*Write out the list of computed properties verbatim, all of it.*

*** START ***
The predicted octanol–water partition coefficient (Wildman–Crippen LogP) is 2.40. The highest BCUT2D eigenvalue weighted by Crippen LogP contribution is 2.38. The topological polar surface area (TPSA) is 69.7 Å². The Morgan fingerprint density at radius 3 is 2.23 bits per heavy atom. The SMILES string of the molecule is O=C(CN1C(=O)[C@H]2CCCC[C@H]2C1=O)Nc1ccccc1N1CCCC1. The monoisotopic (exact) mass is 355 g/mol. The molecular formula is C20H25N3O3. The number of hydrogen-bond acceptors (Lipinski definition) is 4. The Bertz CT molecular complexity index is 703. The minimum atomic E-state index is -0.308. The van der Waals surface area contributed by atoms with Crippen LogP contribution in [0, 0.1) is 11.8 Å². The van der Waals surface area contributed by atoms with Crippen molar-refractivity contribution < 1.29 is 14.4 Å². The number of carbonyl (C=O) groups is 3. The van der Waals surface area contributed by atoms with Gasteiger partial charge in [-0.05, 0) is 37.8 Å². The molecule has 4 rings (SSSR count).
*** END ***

The predicted octanol–water partition coefficient (Wildman–Crippen LogP) is 2.40. The highest BCUT2D eigenvalue weighted by Crippen LogP contribution is 2.38. The topological polar surface area (TPSA) is 69.7 Å². The Morgan fingerprint density at radius 3 is 2.23 bits per heavy atom. The SMILES string of the molecule is O=C(CN1C(=O)[C@H]2CCCC[C@H]2C1=O)Nc1ccccc1N1CCCC1. The monoisotopic (exact) mass is 355 g/mol. The molecular formula is C20H25N3O3. The number of hydrogen-bond acceptors (Lipinski definition) is 4. The Bertz CT molecular complexity index is 703. The minimum atomic E-state index is -0.308. The van der Waals surface area contributed by atoms with Crippen LogP contribution in [0, 0.1) is 11.8 Å². The van der Waals surface area contributed by atoms with Crippen molar-refractivity contribution < 1.29 is 14.4 Å². The number of carbonyl (C=O) groups is 3. The van der Waals surface area contributed by atoms with Gasteiger partial charge in [-0.05, 0) is 37.8 Å². The molecule has 4 rings (SSSR count).